The oldest known member of Eutheria is Juramaia, a tiny shrew-like animal that lived in China approximately 160 million years ago.  How Juramaia gave birth to its young is unknown; the internal reproductive organs used to classify placentals and marsupials do not typically fossilize, forcing paleontologists to classify extinct mammals based on their skeletal similarities to modern mammals.  However, as all living members of Eutheria are placentals, Juramaia was likely a placental as well.

The oldest known member of Metatheria, Sinodelphys, also lived in China, but lived about 35 million years later than Juramaia (although currently undiscovered older members of Metatheria are believed to have existed).  At the time of this writing, Eutheria and Metatheria are believed to be sister clades that share a common ancestor, one which predates both Juramaia and Sinodelphys, likely dating back to the Early Jurassic period.  Sinodelphys bears an extraordinary resemblance to a modern-day opossum—a ratlike animal that lived in trees, hunting insects and other small prey.  Again, however, it may not actually have been a marsupial; it may have given birth in some other way, but possessed skeletal features that place it within Metatheria regardless.

Based on the location of Sinodelphys’ fossils, Metatheria is believed to have originated in China, but eventually spread through all the continents of the world.  However, shortly after the extinction of the dinosaurs, metatherians died off on all continents except South America and Australia.

The reasons for these metatherian die-offs are not entirely clear.  It was once thought that they were outcompeted by eutherians, but metatherians frequently coexisted with eutherians that occupied similar niches.  (Between you and me, this also strikes me as a bit of anthropocentrism – paleontologists assuming that eutherians, the mammal group to which we coincidentally happen to belong, became dominant by virtue of being naturally “better”.)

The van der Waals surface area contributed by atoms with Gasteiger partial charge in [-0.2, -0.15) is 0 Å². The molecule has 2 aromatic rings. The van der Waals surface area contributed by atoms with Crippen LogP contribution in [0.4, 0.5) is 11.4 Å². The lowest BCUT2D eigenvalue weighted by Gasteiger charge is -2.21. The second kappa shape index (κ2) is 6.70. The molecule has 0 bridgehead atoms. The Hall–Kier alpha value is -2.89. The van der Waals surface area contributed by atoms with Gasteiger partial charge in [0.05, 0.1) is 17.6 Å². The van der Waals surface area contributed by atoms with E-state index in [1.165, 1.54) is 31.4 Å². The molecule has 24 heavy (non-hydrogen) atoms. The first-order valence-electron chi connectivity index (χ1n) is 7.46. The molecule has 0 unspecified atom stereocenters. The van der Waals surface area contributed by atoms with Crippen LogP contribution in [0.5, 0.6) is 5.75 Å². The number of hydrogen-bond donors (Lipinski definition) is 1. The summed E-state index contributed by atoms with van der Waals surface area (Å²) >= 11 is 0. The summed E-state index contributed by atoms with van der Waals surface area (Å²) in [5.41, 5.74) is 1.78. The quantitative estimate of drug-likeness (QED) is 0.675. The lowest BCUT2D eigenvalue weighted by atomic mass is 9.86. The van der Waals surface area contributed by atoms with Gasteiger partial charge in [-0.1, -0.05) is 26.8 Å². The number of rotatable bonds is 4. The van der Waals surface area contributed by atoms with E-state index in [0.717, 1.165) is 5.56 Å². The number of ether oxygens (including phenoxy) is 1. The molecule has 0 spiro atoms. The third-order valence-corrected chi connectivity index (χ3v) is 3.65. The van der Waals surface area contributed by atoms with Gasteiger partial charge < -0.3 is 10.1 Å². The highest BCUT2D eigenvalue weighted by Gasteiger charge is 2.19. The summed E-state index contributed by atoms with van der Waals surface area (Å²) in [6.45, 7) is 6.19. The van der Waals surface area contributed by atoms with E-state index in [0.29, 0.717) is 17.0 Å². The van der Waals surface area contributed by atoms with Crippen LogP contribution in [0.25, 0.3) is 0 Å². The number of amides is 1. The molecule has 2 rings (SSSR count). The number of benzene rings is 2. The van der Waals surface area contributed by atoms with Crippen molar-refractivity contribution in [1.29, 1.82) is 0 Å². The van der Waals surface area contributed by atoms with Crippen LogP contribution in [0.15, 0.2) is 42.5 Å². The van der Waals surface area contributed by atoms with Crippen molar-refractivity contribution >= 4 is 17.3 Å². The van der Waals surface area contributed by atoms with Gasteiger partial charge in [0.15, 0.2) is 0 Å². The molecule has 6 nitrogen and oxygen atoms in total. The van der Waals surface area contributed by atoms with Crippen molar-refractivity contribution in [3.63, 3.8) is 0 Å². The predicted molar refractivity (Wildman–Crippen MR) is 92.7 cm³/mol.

Whatever the reasons for their extinctions elsewhere, metatherians did exceptionally well in South America.  The dominant carnivores in South America, from 65 to 3 million years ago, were the sparassodonts – large marsupials that convergently evolved to resemble big cats, such as Thylacosmilus, pictured above.  They competed with the borhyaenids – marsupials that resembled hyenas – as well as terrestrial crocodilians and “terror birds”.

Meanwhile, about 23 million years ago, a different group of marsupials emerged.  Small and unassuming, they lived in the trees, high above their clashing macropredatory cousins.  They belonged to the order Didelphimorphidae, and they were the first true opossums.

Three million years ago, volcanic activity formed the Isthmus of Panama, connecting the two continents and allowing animal and plant life to transfer between the two.  Most South American marsupials went extinct – again, for reasons unclear.  The opossums, however, transferred northward, and became incredibly successful, thanks to their adaptability and ability to eat almost anything.  Today they range from Costa Rica to Canada, in both rural and urban environments.  While their strange South American relatives may be gone, it seems that opossums are here to stay.